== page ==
The ever-evolving nature of technology has enabled a huge scope for marketing. Recently, influencer and influencer culture saw a significant increase. Precisely, virtual influencers are figures who have social influence in their field or platform. This influence allows them to effectively ‘market’ for various brands and corporates.

Thus, Real Research — the online survey app, launched a survey on virtual influencers, seeking public opinion on virtual influencers, virtual influencer marketing, advantages, risks, and more. Here are the results.


  • 85.83% have watched an ad featuring an influencer.
  • 43.32% say using virtual Influencers aid marketing purposes.
  • 47.47% say virtual influencer marketing requires a big investment in artificial intelligence.
Respondents on virtual influencers featuring in ads
Figure 1: Respondents on virtual influencers featuring in ads

To begin, the survey starts with asking if respondents have seen an ad that features a virtual influencer. A majority of 85.83% have seen virtual influencers in ads, while 14.17% have not.

Adding on, respondents were asked if they felt the urge to buy a product after seeing an ad featuring a virtual model. To which, all 72.93% said ‘yes’, whereas 13.30% have not felt such an urge.

To follow up, the survey also asks respondents which virtual influencers they have heard of. A majority of 31.05% responded with ‘Lil Miquela’. More so, 13.18% chose ‘Shudu’, 9.90% chose ‘Barbie’, 5.62% chose ‘Lucy’, 5.25% chose ‘Laila Blue’, 4.31% chose ‘Lu do Magalu’, and 2.28% chose ‘Knox Frost’.

Presence of Virtual Influencers in Marketing

Use of virtual influencers for marketing purposes
Figure 2: Use of virtual influencers for marketing purposes

Next, the survey asks if respondents believe virtual influencers help with marketing or corporate reputation. A majority of 43.32% responded ‘most definitely’, while 18.22% ‘definitely’, and 16.63% are neutral. In contrast, 4.91% say ‘rarely’ and 3.74% say ‘not at all’.

Following after, the survey asks respondents what the biggest benefits of virtual influencers are. The majority (48.92%) say ‘they are available 24/7’ and 14.77% say ‘they can be at multiple places a the same time.’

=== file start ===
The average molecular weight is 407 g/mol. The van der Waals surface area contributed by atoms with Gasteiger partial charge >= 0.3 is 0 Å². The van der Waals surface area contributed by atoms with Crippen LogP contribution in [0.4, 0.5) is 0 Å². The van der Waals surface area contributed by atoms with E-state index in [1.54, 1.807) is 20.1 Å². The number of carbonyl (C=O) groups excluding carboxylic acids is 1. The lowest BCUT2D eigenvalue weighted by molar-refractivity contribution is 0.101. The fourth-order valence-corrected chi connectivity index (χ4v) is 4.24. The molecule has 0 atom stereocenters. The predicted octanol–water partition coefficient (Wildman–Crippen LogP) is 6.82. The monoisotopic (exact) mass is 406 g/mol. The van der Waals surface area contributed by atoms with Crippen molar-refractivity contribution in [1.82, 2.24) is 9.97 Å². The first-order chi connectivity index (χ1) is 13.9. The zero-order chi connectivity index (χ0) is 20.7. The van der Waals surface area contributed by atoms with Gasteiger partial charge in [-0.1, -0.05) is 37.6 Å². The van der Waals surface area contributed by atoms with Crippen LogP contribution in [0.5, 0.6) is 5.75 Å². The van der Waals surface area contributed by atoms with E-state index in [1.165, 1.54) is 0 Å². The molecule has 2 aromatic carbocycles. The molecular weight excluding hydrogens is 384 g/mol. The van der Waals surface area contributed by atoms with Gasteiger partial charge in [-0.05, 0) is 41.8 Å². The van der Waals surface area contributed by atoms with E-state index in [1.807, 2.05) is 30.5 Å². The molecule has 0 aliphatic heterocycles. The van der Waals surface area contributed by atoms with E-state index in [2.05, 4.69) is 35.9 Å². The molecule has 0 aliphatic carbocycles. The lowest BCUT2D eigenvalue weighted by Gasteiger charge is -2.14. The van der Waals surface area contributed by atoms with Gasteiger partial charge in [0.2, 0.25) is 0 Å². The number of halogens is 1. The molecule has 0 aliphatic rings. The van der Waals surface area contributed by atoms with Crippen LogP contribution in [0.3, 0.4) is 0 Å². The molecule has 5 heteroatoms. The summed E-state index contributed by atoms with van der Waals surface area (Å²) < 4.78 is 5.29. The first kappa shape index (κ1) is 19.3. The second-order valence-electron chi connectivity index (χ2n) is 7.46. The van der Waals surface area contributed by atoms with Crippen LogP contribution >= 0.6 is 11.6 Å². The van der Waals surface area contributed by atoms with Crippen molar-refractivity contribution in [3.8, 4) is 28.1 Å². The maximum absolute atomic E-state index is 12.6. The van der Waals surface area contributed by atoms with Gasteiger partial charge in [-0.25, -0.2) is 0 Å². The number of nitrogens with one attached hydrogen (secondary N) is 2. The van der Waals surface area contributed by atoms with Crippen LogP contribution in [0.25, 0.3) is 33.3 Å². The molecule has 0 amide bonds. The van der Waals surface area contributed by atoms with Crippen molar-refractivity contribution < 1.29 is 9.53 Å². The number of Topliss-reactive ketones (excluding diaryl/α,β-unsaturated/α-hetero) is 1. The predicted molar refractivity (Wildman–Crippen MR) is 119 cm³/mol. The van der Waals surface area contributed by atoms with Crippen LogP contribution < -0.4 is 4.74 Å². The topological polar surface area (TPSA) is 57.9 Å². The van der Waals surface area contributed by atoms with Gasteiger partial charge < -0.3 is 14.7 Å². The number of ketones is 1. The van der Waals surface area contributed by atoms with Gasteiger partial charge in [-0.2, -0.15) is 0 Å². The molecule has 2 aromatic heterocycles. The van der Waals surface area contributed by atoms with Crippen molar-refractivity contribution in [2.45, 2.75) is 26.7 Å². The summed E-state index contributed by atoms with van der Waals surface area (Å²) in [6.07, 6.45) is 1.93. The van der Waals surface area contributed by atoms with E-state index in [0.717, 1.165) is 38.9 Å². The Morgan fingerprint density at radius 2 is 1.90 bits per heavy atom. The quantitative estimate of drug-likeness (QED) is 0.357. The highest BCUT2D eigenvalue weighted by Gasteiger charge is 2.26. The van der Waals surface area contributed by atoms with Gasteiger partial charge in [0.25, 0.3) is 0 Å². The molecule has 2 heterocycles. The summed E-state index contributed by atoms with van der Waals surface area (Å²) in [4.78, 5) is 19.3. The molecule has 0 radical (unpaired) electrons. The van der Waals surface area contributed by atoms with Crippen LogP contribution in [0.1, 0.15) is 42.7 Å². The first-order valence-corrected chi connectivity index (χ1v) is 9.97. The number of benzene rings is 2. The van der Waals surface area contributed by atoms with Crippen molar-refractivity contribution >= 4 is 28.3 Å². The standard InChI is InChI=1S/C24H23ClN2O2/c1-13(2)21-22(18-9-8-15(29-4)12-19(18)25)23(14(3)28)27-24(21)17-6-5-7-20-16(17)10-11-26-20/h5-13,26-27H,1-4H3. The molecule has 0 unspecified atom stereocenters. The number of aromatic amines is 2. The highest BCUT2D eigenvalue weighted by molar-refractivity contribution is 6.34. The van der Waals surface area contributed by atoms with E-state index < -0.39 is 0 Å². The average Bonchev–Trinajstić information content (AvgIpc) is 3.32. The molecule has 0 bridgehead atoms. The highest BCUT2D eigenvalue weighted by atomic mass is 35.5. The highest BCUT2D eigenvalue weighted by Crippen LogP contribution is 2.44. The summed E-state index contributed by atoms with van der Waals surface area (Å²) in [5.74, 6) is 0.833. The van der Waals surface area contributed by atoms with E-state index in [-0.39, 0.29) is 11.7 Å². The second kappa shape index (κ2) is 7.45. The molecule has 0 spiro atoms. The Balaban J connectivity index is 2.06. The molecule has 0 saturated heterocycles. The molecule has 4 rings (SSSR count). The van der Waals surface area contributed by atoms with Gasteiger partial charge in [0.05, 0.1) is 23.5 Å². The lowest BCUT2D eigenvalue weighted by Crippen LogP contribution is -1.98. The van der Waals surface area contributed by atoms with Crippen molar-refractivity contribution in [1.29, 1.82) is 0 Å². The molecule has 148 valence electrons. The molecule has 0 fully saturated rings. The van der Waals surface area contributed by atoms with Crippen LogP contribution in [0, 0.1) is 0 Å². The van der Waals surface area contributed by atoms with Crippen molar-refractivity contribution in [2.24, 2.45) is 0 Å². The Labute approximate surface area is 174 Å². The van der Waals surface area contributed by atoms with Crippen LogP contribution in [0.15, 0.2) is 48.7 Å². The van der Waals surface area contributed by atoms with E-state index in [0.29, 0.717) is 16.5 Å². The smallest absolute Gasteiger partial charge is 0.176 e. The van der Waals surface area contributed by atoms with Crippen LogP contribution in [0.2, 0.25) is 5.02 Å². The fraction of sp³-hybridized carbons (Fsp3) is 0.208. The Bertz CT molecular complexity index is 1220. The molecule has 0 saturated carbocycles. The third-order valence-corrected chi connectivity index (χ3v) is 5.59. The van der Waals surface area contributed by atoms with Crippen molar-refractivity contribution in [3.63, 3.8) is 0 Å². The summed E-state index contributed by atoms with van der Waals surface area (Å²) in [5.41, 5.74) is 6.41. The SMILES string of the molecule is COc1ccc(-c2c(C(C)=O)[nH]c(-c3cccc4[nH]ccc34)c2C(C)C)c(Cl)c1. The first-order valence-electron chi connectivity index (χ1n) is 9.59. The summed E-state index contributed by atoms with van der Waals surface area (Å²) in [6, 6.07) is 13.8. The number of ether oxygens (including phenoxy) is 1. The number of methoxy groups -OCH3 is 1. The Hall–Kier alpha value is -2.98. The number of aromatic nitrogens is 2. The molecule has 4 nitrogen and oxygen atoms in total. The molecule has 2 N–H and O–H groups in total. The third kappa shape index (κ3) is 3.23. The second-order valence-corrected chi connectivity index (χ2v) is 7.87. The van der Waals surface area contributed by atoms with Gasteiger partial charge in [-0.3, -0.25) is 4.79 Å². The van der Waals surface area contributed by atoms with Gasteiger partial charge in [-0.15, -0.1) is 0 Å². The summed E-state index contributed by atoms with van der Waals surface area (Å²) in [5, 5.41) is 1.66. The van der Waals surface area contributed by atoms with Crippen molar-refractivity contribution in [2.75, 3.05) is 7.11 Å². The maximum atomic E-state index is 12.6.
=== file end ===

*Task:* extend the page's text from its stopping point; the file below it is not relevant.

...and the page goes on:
Moreover, 11.67% say ‘production costs are relatively low’ while 7.41% say ‘it helps us to improve skills’. Lastly, 6.72% say ‘brands/corporates have complete control over influencer’s image’.

Biggest Risks of Using Virtual Influencers

Risks of Virtual influencers
Figure 3: Risks of Virtual influencers

To add, the survey also asks what is the biggest risk of using virtual influencers. Some 47.47% say it requires a big investment in artificial intelligence while 15.59% say interest in virtual influencers may decrease in the future.

Moreover, 11.85% say they are less reliable as they cannot experience products in real life. Meanwhile, 7.43% say it is impossible to make emotional connections with consumers. Lastly, 5.59% say they can replace human jobs, leading to unemployment problems.

Lastly, the survey asks respondents’ opinions on the use of virtual influencers. To which, a majority of 62.85% feel positive about virtual influencers, while 13.26% feel ‘negative’.


Survey TitlePublic Opinion on Virtual Influencers
DurationFebruary 02 – February 09, 2022
Number of Participants50,000
DemographicsMales and females, aged 21 to 99
Participating Countries Afghanistan, Algeria, Angola, Argentina, Armenia, Australia, Azerbaijan, Bahrain, Bangladesh, Belarus, Benin, Bolivia, Brazil, Brunei, Bulgaria, Burkina Faso, Cambodia, Cameroon, Canada, Chile, China, China (Hong Kong) China (Macao), China (Taiwan), Colombia, Costa Rica, Croatia, Czech Republic, Ecuador, Egypt, El Salvador, Ethiopia, Finland, France, Gambia, Georgia, Germany, Ghana, Greece, Greanada, Guatemala, Honduras, Hungary, India, Indonesia, Iraq, Ireland, Israel, Italy, Ivory Coast, Japan, Jordan, Kenya, Kuwait, Kyrgyzstan, Latvia, Lebanon, Libya, Lithuania, Malaysia, Maldives, Maluritania, Mexico, Moldova, Mongolia, Morocco, Mozambique, Myanmar [Burma], Namibia, Nepal, Nicaragua, Nigeria, Oman, Pakistan, Palestine, Panama, Peru, Philippines, Poland, Portugal, Qatar, Romania, Russia, Saudi Arabia, Serbia, Sierra Leone, Singapore, Slovakia, South Africa, South Korea, Spain, Sri Lanka, Tanzania, Thailand, Togo, Tunisia, Turkey, Turkmenistan, Uganda, Ukraine, United Arab Emirates, United Kingdom, United States, Uruguay, Uzbekistan, Venezuela, Vietnam, Yemen, Zimbabwe.